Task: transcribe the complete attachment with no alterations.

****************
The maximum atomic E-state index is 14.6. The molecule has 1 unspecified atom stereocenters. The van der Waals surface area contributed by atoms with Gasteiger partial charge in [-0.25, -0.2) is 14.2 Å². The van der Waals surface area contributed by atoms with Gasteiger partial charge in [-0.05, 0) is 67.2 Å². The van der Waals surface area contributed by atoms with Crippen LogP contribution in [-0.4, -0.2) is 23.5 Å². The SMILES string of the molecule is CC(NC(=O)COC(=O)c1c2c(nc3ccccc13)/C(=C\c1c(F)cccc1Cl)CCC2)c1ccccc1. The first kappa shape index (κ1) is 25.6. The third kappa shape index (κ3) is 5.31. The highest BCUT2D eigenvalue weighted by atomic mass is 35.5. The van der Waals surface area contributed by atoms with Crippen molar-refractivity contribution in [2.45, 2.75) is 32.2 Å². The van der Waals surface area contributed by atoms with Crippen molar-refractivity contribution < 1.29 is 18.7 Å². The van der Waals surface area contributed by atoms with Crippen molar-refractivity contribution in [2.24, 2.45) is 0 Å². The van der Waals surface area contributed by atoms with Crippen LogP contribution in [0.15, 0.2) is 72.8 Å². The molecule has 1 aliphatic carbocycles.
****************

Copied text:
The maximum atomic E-state index is 14.6. The molecule has 1 unspecified atom stereocenters. The van der Waals surface area contributed by atoms with Gasteiger partial charge in [-0.25, -0.2) is 14.2 Å². The van der Waals surface area contributed by atoms with Gasteiger partial charge in [-0.05, 0) is 67.2 Å². The van der Waals surface area contributed by atoms with Crippen LogP contribution in [-0.4, -0.2) is 23.5 Å². The SMILES string of the molecule is CC(NC(=O)COC(=O)c1c2c(nc3ccccc13)/C(=C\c1c(F)cccc1Cl)CCC2)c1ccccc1. The first kappa shape index (κ1) is 25.6. The third kappa shape index (κ3) is 5.31. The highest BCUT2D eigenvalue weighted by atomic mass is 35.5. The van der Waals surface area contributed by atoms with Crippen molar-refractivity contribution in [2.45, 2.75) is 32.2 Å². The van der Waals surface area contributed by atoms with Crippen molar-refractivity contribution < 1.29 is 18.7 Å². The van der Waals surface area contributed by atoms with Crippen molar-refractivity contribution in [2.24, 2.45) is 0 Å². The van der Waals surface area contributed by atoms with Crippen LogP contribution in [0.15, 0.2) is 72.8 Å². The molecule has 1 aliphatic carbocycles.